Give la bonne musique a chance

If you’ve been trying to find a way to sit down and relax with some bonne musique, look no further. Here’s a list of some of my all-time favourite French musicians, in no particular order.

Coeur de pirate

There’s no way this list would be complete without Coeur de pirate, in my opinion. Originally from Quebec, Coeur de pirate—also known as Béatrice Martin—releases music mainly in French and occasionally in English.

The first song I ever heard from her was “Comme des enfants” way back in Grade 8 and it’s been one of my favourites for years. I recently re-fell in love with Coeur de pirate over the summer, after I bought Blonde, her second album. Her lyrics are what get me, paired with the music—sometimes upbeat, sometimes just downright sad.

Still not convinced? Just listen to the YouTube video of her Wood & Wires session. Pure magic.

Must-listen songs: Place de la République, Golden Baby, Adieu, Crier tout bas.

FAUVE

FAUVE, sometimes represented by the symbol ≠, is a French collective of musicians and artists. They do a mix of spoken word, accompanied by rhythmic background music. If you want a quick intro to FAUVE, listen to their 2014 EP BLIZZARD. It’s six songs of what they deemed to be their best productions at the time.

FAUVE tends to speak fast (at least for me) but not so fast that you can’t understand what’s being said. Because they’re not really ‘singing,’ I find there’s a bit more emotion in the way the lines are performed, which helps to draw you into the song.

Must-listen songs: Blizzard, Cock Music Smart Music/Rag #1, Rub a dub, Vieux frères.

Stromae

Stromae is a Belgian-Rwandan singer/rapper whose stage name switches the order of the syllables in “maestro.” I’ll admit I haven’t listened to all his songs, but the ones that I have heard, I’ve replayed a good amount of times.

My all-time favourite song from him is “Papaoutai,” which I listened to obsessively before the lyrics fully registered in my mind. The song is a play on the question “Où t’es Papa?” which means “Dad, where are you?” Stromae tends to do similar plays on words in some of his other songs, such as “Quand c’est?” which sounds phonetically similar to “cancer” in French. I love that kind of stuff, so it’s one of the things I like most about him. Plus his songs are the best of both worlds— solid lyrics paired with good beats that make you want to dance.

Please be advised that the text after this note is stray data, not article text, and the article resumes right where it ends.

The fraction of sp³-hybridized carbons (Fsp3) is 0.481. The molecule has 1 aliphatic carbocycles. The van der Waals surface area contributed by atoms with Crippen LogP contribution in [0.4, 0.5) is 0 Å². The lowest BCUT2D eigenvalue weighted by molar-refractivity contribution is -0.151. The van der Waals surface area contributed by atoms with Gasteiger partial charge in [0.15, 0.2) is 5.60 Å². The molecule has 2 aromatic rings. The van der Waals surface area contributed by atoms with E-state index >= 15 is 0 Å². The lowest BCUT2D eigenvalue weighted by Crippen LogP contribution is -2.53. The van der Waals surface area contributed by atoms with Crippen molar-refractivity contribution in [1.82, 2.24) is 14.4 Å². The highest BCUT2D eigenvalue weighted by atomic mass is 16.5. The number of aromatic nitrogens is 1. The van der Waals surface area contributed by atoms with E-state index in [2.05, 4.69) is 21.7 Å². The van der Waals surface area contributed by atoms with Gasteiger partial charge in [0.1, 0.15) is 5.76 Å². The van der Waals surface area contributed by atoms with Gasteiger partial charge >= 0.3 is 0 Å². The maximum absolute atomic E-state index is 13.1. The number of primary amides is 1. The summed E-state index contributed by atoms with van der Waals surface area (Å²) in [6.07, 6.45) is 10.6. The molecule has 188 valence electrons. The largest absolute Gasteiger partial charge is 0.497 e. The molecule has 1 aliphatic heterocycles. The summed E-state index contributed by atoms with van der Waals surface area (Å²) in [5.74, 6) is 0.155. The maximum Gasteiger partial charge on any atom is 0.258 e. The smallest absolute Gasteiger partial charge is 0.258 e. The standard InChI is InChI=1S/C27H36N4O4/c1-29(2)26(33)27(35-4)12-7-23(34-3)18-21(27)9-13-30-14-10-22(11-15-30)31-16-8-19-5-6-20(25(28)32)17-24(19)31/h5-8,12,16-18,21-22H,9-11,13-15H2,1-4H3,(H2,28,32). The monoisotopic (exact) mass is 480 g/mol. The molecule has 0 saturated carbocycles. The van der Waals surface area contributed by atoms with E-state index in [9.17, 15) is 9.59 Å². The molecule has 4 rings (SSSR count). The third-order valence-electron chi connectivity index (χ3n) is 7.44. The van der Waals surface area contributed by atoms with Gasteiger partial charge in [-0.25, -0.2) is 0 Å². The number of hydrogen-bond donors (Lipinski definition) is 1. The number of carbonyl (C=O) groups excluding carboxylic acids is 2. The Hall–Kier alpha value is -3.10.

If you’re into well-shot music videos, Stromae is a must watch. His video for “Tous Les Mêmes” is one of the best I’ve ever seen. There’s no way to really describe it, but Stomae plays both the male and female characters in the video— at the same time. Definitely worth a watch.

Must-listen songs: Formidable, Alors on Danse, Papaoutai, Tous Les Mêmes

Monogrenade

This is another one of those bands where I haven’t heard all their songs, but the ones I’ve heard are amongst my favourites. I was first introduced to them years ago when Apple had one of their songs as their free download of the week—remember those?

They’re an indie rock band from Montreal that reminds me of Of Monsters and Men mixed with Half Moon Run—except in French. The album artwork for their 2011 album Tantale is also amongst my favourite ever. If you’re into good, solid indie rock, definitely give them a listen.

Must-listen songs: De Toute Façon, Ce soir, L’Araignée, La marge.

Bernard Adamus

To add a bit of folk to this list, I’d highly recommend Quebecois singer-songwriter Bernard Adamus.

I first heard him in a second-year French class, when my professor played one of his songs. I don’t remember much from the class, but I do remember that I really liked his sound.

Fair warning: if you’re not a fan of the Quebecois way of speaking French, you might want to give him a miss. However, if you’re into folksy, acoustic songs with a good rhythm, give him a listen.

Must-listen songs: 2176, Brun (la couleur de l’amour), Ouais ben, Donne-moi-z’en.